The Government introduced the Nationality and Borders Bill to Parliament on Tuesday after claiming it would introduce new ‘firm but fair’ immigration laws after Brexit.
It has already been dubbed the ‘anti-refugee bill’ by activists and critics who claim it has not been created in asylum seekers’ best interests.
The UK would need the agreement of other countries, such as France, to be able to drive boats back into foreign waters.
The bill would also make it a criminal offence for someone to enter the UK knowingly without permission.
How someone enters the UK – legally or ‘illegally’ – would have an impact on how their asylum claim progresses and on their status in the UK if that claim is successful.
Generally, people who make illegal journeys while fleeing danger or persecution can claim asylum in a safe country – although this is generally supposed to be the first safe country they arrive in.
Those who make an illegal journey could soon face four years behind bars, instead of the current six-month maximum sentence.
Under the new laws, the UK would also be allowed to send asylum seekers to a ‘safe third country’ or ‘designated places’.
This could fuel previous claims that the Government is planning to share a processing centre with Denmark in Rwanda.
Ms Patel did not confirm this but replied ‘I’m not ruling anything out’ when questioned.
The Home Office will not comment while negotiations are ongoing but a spokesperson said options are being discussed with other countries.
If the policy does go forward, it would mean asylum seekers could be sent to a different country while their applications are considered.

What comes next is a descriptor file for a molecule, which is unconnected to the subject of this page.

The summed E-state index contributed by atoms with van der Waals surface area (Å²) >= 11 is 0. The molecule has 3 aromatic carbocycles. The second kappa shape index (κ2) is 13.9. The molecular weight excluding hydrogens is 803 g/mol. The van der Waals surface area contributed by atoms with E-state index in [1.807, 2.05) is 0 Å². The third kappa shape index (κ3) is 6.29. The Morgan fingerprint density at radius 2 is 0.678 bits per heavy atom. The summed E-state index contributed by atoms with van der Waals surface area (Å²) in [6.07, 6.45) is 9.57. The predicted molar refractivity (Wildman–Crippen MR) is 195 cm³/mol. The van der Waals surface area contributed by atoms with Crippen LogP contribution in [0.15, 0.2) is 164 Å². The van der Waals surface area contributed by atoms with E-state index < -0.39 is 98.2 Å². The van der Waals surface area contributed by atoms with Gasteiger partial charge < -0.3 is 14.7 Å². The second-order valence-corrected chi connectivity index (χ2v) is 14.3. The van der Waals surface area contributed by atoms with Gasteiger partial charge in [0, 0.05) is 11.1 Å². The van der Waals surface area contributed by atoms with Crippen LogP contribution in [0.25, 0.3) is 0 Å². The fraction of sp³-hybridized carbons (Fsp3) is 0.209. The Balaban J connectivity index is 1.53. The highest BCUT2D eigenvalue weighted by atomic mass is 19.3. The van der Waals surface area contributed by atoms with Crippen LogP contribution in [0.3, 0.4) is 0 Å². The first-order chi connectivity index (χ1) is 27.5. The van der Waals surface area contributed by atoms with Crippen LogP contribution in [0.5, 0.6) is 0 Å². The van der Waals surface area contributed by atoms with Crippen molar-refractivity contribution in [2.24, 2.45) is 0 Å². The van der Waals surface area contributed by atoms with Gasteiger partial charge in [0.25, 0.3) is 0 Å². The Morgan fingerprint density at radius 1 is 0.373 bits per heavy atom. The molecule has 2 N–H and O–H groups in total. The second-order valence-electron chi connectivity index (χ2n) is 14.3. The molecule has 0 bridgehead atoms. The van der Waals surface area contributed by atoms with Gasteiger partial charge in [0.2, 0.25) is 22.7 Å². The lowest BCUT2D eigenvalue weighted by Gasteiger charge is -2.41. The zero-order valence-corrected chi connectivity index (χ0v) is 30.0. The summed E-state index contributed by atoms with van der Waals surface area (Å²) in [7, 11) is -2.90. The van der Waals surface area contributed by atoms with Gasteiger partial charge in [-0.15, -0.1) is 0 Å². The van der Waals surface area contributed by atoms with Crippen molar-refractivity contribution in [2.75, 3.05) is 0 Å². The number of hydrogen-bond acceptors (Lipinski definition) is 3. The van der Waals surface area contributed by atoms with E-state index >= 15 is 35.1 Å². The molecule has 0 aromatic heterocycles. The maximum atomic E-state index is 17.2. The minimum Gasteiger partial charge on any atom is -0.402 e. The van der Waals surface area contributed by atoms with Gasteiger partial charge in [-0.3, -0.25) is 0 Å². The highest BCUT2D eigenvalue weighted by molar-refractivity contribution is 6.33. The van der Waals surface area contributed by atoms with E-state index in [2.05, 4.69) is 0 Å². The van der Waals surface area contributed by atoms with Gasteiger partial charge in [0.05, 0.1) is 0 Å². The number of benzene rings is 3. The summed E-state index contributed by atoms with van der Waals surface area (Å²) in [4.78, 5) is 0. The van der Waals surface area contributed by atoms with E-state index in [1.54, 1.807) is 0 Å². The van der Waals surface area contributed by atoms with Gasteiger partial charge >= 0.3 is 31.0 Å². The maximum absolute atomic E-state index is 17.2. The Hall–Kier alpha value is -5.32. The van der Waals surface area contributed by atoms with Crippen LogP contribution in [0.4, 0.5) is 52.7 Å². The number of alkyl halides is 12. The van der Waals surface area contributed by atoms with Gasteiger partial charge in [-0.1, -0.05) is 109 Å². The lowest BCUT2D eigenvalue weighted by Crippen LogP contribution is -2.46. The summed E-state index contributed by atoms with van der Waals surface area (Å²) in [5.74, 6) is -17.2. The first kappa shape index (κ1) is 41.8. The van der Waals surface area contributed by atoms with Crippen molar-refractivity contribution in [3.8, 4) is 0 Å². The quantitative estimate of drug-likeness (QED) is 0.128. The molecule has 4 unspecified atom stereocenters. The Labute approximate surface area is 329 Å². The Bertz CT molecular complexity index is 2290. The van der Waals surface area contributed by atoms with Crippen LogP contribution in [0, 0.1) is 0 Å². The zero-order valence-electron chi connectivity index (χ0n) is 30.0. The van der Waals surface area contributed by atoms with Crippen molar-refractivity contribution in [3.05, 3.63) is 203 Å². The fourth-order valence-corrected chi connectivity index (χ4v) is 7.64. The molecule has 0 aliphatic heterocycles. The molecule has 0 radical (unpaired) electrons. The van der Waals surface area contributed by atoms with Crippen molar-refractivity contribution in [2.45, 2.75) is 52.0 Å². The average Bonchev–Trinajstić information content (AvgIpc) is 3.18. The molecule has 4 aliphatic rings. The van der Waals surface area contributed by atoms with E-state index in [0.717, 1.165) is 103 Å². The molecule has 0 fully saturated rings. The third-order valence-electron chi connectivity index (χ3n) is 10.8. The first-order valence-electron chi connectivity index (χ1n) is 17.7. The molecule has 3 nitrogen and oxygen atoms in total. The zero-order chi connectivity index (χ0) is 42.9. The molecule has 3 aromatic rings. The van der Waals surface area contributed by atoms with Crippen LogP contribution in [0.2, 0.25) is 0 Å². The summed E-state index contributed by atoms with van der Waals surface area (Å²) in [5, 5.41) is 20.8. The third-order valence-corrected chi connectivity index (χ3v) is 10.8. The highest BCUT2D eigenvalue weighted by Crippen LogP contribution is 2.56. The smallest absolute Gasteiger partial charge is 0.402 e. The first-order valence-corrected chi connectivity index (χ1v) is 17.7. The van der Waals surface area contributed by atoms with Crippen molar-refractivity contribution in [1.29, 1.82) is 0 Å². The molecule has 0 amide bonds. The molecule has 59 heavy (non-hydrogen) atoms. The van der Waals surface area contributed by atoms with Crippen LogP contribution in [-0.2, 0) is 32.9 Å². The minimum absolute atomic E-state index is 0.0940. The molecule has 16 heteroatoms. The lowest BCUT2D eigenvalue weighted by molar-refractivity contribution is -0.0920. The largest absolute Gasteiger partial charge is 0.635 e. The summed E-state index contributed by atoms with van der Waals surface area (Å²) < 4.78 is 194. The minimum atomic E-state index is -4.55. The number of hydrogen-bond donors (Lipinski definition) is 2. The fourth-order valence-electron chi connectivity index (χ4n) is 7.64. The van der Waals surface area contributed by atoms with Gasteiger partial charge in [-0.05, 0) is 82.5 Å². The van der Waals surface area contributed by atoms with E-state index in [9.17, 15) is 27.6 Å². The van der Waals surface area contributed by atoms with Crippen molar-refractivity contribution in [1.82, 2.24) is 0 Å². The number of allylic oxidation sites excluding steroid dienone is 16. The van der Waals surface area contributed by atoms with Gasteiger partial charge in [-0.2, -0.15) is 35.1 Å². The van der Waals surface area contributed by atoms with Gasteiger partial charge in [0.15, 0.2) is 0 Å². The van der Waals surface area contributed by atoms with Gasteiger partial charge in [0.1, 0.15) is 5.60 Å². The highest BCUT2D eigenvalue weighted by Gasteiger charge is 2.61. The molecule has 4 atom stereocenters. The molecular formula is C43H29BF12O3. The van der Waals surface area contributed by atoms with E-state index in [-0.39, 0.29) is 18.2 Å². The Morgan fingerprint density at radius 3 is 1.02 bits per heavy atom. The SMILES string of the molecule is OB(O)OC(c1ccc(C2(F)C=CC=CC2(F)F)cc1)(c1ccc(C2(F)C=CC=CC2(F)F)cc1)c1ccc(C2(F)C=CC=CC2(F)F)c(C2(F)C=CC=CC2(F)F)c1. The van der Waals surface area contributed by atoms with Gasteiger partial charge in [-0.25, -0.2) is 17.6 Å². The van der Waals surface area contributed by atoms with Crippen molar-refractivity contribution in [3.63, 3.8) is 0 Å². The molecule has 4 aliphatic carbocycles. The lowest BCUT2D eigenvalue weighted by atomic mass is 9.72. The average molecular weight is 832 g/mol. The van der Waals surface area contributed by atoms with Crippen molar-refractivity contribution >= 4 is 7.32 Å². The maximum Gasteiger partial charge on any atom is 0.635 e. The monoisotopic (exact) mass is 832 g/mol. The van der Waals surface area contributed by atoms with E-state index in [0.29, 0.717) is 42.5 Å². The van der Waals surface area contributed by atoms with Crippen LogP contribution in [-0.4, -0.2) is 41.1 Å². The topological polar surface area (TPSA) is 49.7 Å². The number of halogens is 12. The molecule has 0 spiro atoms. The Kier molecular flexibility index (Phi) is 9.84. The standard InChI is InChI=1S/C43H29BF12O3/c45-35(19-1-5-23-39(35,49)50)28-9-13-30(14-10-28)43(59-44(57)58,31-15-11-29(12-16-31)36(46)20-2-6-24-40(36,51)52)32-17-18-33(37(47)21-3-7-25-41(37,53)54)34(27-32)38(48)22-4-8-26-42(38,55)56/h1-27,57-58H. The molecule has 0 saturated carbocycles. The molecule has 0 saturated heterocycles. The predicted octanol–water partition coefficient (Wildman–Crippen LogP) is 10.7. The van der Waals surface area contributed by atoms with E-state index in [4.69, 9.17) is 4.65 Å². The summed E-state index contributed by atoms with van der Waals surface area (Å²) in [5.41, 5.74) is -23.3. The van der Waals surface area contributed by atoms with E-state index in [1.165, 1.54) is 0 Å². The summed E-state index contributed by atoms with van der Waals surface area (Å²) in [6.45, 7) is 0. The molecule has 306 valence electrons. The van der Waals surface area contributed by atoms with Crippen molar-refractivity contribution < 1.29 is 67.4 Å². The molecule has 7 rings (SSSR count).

The home secretary says she wants to deter people from making the trip by giving border officers the right to use ‘reasonable force if necessary’.
The Government says it also wants to prevent ‘asylum shopping’ by creating tougher punishments for those who do not claim asylum in the first safe country they reach.
In a bid to clamp down on trafficking, the bill looks to increase the maximum sentence for people smugglers from 14 years to life in jail.
The number of people crossing the Channel to seek asylum has been increasing annually.
Last year a record number of people – 8,417 – arrived in Dover while this year has seen 6,000 arrivals in the first six months.
Charity Refugee Action has slammed the bill, saying: ‘This extreme and nasty Bill tears up the Refugee Convention. It aims to keep refugees out, not keep them safe.
‘70 years after signing the Refugee Convention, the UK is pulling up the drawbridge.’
Ms Patel, who has long promised to fix the UK’s ‘broken asylum system’, wrote in a Daily Mail column: ‘The way to stop illegal migration is to stop the trade in people and reform our broken asylum system.
‘Access to the UK’s asylum system should be based on need, not the ability to pay people smugglers.’
She claims ‘not all crossings are families with young children’ and some are ‘economic migrants trying to game our system’.
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